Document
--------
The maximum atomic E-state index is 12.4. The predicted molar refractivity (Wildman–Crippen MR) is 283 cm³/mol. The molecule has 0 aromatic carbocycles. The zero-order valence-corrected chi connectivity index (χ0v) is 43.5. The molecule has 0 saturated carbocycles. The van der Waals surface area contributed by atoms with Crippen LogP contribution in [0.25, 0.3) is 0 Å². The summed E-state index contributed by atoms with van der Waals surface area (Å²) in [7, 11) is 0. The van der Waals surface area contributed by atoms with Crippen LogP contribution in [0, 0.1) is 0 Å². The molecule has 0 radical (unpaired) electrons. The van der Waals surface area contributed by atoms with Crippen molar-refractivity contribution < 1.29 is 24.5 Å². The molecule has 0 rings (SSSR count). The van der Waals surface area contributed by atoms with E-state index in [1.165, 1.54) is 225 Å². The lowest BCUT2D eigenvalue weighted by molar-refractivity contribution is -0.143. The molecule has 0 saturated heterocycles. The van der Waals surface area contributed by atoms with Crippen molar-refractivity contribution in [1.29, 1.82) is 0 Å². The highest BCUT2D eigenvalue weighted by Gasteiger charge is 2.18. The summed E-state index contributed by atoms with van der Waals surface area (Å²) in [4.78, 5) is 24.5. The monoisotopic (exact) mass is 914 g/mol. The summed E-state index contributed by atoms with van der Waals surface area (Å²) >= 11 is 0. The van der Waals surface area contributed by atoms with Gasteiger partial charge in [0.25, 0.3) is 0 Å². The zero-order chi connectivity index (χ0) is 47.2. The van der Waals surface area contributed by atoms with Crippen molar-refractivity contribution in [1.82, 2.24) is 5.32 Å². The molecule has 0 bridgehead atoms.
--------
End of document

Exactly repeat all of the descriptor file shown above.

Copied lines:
The maximum atomic E-state index is 12.4. The predicted molar refractivity (Wildman–Crippen MR) is 283 cm³/mol. The molecule has 0 aromatic carbocycles. The zero-order valence-corrected chi connectivity index (χ0v) is 43.5. The molecule has 0 saturated carbocycles. The van der Waals surface area contributed by atoms with Crippen LogP contribution in [0.25, 0.3) is 0 Å². The summed E-state index contributed by atoms with van der Waals surface area (Å²) in [7, 11) is 0. The van der Waals surface area contributed by atoms with Crippen LogP contribution in [0, 0.1) is 0 Å². The molecule has 0 radical (unpaired) electrons. The van der Waals surface area contributed by atoms with Crippen molar-refractivity contribution < 1.29 is 24.5 Å². The molecule has 0 rings (SSSR count). The van der Waals surface area contributed by atoms with E-state index in [1.165, 1.54) is 225 Å². The lowest BCUT2D eigenvalue weighted by molar-refractivity contribution is -0.143. The molecule has 0 saturated heterocycles. The van der Waals surface area contributed by atoms with Crippen molar-refractivity contribution in [1.29, 1.82) is 0 Å². The highest BCUT2D eigenvalue weighted by Gasteiger charge is 2.18. The summed E-state index contributed by atoms with van der Waals surface area (Å²) in [4.78, 5) is 24.5. The monoisotopic (exact) mass is 914 g/mol. The summed E-state index contributed by atoms with van der Waals surface area (Å²) >= 11 is 0. The van der Waals surface area contributed by atoms with Gasteiger partial charge in [0.25, 0.3) is 0 Å². The zero-order chi connectivity index (χ0) is 47.2. The van der Waals surface area contributed by atoms with Crippen molar-refractivity contribution in [1.82, 2.24) is 5.32 Å². The molecule has 0 bridgehead atoms.